The pollution is dangerous
This isn’t a myth, per say, but it often gets blown way out of proportion. Beijing’s air can be bad, but not all the time. The most important thing to remember is that unless you are asthmatic, elderly or an infant, it’s unlikely to affect you, and certainly won’t do you any long-term damage. Only those living in a city like Beijing for 6 years or more will begin to suffer long term. Read our definitive article on pollution here.
There will be dog and other unmentionables on the menus…
We’ve never seen dog on the menu up here in Beijing. Except in the North Korean restaurants, where they do eat it. But you will see a lot of dogs in the capital – they’re just usually wearing mini Superman outfits (Beijingers are obsessed with their pet pooches). As for other unmentionables… Yes, local tastes can encompass everything from deep fried scorpion to sea slugs.
The good news? You don’t have to encounter any of this if you don’t want to. You’ll only find these ‘delicacies’ on Chinese-tourist-heavy snack streets and at expensive banqueting restaurants, neither of which make up the bulk of the restaurants in the city.
Chinese food is pretty much sweet and sour pork, crispy duck and dim sum right?
No! China actually has one of the most diverse cuisines in the world. There are more than 12 food traditions in the country, and many more specialty cuisines from its 33 different provinces. If you know where to look, even fussy-eaters will discover that the food is not just supremely delicious, but will change your entire outlook on what Chinese cuisine consists of.
Some of our favourite lesser-known-in-the-West cuisines include that of Yunnan Province (southwest China, bordering Vietnam – think spicy mint salad, goat cheese and crispy fried red-beans), Xinjiang (west China, bordering Afghanistan, lamb kebobs, cumin-sprinkled naan and yoghurt) and Shaanxi (north-west China – noodle heaven). So leave your preconceptions at the door and get ready to be blown away!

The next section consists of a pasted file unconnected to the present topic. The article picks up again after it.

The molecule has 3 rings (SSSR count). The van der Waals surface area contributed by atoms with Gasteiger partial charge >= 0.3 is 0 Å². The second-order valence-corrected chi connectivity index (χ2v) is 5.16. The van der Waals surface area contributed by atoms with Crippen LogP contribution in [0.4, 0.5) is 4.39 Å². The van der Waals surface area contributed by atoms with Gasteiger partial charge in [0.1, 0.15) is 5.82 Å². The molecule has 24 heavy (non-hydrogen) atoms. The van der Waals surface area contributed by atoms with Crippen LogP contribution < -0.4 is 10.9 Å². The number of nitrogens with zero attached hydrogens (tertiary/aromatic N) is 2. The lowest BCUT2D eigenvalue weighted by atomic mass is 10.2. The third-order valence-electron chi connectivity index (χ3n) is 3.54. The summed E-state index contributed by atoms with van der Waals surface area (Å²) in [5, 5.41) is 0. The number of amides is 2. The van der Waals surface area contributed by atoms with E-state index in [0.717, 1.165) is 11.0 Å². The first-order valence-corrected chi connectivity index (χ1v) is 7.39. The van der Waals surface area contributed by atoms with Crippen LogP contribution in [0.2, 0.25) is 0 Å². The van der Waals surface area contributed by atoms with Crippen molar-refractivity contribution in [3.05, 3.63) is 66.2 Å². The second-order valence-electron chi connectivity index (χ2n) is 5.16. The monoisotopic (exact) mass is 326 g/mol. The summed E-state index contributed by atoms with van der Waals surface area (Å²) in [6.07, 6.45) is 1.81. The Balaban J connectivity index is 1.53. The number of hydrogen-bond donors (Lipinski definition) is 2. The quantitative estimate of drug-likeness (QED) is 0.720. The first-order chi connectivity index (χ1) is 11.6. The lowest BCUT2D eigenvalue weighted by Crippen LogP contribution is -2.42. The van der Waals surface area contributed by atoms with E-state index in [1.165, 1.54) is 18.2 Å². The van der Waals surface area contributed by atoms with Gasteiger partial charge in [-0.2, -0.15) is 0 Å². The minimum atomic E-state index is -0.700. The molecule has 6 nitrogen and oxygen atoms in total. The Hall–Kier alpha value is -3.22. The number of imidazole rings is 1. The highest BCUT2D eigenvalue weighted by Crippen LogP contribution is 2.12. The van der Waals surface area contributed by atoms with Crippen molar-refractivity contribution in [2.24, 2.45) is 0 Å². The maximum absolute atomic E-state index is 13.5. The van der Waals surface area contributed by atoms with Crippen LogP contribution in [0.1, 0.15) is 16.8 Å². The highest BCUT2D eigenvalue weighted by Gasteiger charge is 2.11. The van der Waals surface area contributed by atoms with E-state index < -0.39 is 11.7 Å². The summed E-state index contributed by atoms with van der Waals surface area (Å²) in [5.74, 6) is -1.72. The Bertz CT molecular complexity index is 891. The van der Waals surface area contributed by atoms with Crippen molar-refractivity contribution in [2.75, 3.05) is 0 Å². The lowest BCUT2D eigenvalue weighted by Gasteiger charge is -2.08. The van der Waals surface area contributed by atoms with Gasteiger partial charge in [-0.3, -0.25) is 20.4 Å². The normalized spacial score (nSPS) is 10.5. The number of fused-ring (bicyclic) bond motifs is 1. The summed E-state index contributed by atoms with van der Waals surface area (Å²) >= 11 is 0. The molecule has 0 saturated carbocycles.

China is cheap
Ten years ago China was comparatively cheap. And the truth is, if it’s low quality goods and services you’re after, then it can still be! But the Chinese yuan has appreciated more than 30% in the last 6 years, wages have risen in leaps and bounds and fuel costs are continuously rising, making not only getting around more expensive, but the food you eat in restaurants too.
China is a great place to buy cheap electronics
Nope, sorry guys, that’s Japan. Despite many of the world’s electronic goods being produced in the factories in South China, the government still slaps a huge tax on non-Chinese brand products, meaning you’re better off buying at home. You can of course visit the huge electronic malls to buy cheaply, but we don’t recommend it. Often the goods are faulty, stolen or factory rejects, and you have no recourse if something you buy breaks within a day of you using it.